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Age-dependent changes in sleep EEG topography.


Landolt, H P; Borbely, A A (2001). Age-dependent changes in sleep EEG topography. Clinical Neurophysiology, 112(2):369-377.

Abstract

OBJECTIVE: To assess age-related topographic changes in the sleep electroencephalogram (EEG). METHODS: The sleep EEG records of young (mean age, 22.3 years) and middle-aged (mean age, 62.0 years) healthy men were compared. The EEG was obtained from 3 bipolar derivations (frontal-central (FC), central-parietal (CP), and parietal-occipital (PO)) along the antero-posterior axis. RESULTS: The total sleep time, sleep efficiency, stage 2 and slow wave sleep (SWS) were lower in the middle-aged group, while sleep latency, stage 1 and wakefulness after sleep onset were higher. Spectral analysis documented the age-related reduction of EEG power in non-REM sleep (0.25-14 Hz), and REM sleep (0.75-10 Hz). However, the reduction was not uniform over the 3 derivations, but was most pronounced in the anterior derivation (FC) in the theta (both sleep states) and high-alpha/low-sigma bands (non-REM sleep). CONCLUSIONS: These changes can be interpreted as age-related shifts of power from the anterior (FC) towards the middle derivation (CP). Aging not only reduces power in the sleep EEG, but causes frequency-specific changes in the brain topography. The results are consistent with the notion of sleep as a local process.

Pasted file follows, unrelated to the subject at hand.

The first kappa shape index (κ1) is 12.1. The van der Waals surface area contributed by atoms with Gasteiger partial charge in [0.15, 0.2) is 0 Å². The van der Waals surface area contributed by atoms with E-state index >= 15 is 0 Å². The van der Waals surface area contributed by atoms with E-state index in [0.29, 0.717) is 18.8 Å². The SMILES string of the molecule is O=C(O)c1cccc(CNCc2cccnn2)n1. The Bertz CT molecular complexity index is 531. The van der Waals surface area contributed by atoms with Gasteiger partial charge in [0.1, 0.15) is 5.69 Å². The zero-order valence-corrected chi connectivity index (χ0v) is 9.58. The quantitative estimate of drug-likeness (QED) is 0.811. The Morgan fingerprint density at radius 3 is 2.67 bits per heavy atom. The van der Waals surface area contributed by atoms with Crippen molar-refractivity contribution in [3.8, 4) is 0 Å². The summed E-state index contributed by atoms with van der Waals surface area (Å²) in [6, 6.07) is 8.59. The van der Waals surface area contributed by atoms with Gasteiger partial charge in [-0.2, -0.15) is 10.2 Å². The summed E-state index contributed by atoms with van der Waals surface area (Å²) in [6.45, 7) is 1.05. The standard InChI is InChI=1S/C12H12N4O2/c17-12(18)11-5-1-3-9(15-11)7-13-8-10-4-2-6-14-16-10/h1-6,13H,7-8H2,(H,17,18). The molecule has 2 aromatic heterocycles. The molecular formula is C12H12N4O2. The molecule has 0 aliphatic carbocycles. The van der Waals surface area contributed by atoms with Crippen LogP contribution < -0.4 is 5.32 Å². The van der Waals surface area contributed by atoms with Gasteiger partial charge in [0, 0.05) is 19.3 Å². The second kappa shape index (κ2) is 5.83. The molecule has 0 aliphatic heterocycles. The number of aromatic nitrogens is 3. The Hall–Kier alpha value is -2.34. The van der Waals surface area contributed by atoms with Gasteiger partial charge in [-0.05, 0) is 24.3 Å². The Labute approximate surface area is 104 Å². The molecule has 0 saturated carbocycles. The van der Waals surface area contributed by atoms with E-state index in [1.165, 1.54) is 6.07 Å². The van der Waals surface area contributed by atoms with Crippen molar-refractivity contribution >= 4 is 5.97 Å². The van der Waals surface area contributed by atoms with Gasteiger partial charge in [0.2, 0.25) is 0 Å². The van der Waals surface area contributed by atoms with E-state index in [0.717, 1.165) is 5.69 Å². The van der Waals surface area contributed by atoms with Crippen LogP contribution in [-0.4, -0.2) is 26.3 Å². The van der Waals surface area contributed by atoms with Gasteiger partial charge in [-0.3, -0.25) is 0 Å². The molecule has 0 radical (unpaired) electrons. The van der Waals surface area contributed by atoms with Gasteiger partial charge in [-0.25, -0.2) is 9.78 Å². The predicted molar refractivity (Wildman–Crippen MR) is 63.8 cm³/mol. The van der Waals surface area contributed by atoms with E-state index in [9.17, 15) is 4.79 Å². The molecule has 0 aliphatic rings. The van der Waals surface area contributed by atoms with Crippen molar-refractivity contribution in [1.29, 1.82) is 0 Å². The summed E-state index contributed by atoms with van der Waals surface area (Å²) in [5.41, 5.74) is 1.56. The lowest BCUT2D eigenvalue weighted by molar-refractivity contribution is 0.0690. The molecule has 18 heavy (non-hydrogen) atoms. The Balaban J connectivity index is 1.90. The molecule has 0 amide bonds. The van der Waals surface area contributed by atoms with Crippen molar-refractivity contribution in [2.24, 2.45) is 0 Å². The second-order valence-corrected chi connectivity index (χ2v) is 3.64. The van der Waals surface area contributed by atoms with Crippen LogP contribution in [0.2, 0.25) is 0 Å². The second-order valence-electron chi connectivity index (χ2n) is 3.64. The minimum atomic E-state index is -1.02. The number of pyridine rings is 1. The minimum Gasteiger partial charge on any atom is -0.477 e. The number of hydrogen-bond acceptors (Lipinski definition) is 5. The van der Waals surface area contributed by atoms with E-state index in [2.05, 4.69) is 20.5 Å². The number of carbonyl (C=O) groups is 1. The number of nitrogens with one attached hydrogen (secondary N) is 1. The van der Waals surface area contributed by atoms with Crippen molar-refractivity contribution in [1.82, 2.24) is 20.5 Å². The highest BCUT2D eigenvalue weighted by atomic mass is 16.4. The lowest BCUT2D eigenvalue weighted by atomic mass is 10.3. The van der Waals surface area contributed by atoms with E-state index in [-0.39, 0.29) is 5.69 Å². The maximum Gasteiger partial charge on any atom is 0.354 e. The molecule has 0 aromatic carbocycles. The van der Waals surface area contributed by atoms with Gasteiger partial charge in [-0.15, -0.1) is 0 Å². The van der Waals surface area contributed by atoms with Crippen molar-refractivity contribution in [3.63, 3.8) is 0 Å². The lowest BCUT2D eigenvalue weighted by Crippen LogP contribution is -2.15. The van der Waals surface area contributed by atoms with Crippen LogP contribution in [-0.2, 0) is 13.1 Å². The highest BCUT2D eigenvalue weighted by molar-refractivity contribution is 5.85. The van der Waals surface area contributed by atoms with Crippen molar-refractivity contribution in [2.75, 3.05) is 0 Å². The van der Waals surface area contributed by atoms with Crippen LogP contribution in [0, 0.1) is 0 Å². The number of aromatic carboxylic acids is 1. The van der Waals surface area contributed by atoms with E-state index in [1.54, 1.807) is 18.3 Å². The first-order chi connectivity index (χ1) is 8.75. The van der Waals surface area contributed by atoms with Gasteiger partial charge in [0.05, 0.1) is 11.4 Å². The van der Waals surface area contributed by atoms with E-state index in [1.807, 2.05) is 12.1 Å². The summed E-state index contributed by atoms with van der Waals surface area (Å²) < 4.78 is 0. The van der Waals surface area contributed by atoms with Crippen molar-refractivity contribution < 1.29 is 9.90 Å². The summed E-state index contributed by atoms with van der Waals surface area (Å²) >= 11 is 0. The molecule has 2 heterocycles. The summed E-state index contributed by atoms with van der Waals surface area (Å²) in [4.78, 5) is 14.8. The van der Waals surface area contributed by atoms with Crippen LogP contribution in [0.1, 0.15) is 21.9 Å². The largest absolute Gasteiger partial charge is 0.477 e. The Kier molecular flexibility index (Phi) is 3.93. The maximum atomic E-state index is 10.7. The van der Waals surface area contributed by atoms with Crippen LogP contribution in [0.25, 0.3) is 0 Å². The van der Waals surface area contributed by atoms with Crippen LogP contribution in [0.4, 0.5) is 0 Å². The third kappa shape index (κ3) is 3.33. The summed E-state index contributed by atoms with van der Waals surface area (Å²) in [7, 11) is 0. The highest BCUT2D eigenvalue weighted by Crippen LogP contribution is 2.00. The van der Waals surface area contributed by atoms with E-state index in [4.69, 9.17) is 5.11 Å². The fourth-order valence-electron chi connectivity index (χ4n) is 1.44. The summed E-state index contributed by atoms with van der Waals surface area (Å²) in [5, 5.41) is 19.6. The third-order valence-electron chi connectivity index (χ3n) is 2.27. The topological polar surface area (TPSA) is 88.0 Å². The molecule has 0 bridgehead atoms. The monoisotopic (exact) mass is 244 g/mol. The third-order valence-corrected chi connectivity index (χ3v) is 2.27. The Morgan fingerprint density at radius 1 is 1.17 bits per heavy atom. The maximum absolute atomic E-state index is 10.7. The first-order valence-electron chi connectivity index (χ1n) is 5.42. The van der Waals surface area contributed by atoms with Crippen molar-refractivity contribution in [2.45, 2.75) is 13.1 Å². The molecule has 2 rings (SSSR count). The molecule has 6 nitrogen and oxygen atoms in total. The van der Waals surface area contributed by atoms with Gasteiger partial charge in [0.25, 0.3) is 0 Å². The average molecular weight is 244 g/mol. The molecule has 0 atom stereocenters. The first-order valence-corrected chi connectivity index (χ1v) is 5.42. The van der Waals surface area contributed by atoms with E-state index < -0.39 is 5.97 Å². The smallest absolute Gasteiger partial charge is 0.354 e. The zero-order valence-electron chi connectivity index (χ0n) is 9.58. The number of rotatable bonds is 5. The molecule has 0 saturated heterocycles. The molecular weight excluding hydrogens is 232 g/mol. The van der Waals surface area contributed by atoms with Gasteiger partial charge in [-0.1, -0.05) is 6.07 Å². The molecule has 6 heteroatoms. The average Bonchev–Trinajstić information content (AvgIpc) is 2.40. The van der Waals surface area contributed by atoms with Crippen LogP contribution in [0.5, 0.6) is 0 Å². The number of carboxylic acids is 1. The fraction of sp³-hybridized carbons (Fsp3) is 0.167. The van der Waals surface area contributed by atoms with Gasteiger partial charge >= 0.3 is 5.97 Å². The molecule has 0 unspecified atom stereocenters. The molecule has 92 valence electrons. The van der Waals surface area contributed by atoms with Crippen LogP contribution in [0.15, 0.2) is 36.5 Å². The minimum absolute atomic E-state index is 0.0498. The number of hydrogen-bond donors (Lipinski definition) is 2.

OBJECTIVE: To assess age-related topographic changes in the sleep electroencephalogram (EEG). METHODS: The sleep EEG records of young (mean age, 22.3 years) and middle-aged (mean age, 62.0 years) healthy men were compared. The EEG was obtained from 3 bipolar derivations (frontal-central (FC), central-parietal (CP), and parietal-occipital (PO)) along the antero-posterior axis. RESULTS: The total sleep time, sleep efficiency, stage 2 and slow wave sleep (SWS) were lower in the middle-aged group, while sleep latency, stage 1 and wakefulness after sleep onset were higher. Spectral analysis documented the age-related reduction of EEG power in non-REM sleep (0.25-14 Hz), and REM sleep (0.75-10 Hz). However, the reduction was not uniform over the 3 derivations, but was most pronounced in the anterior derivation (FC) in the theta (both sleep states) and high-alpha/low-sigma bands (non-REM sleep). CONCLUSIONS: These changes can be interpreted as age-related shifts of power from the anterior (FC) towards the middle derivation (CP). Aging not only reduces power in the sleep EEG, but causes frequency-specific changes in the brain topography. The results are consistent with the notion of sleep as a local process.

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60 citations in Web of Science®
66 citations in Scopus®
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Additional indexing

Item Type:Journal Article, refereed
Communities & Collections:04 Faculty of Medicine > Institute of Pharmacology and Toxicology
Dewey Decimal Classification:570 Life sciences; biology
610 Medicine & health
Language:English
Date:1 February 2001
Deposited On:11 Feb 2008 12:19
Last Modified:05 Apr 2016 12:16
Publisher:Elsevier
ISSN:1388-2457
Publisher DOI:10.1016/S1388-2457(00)00542-3
PubMed ID:11165543

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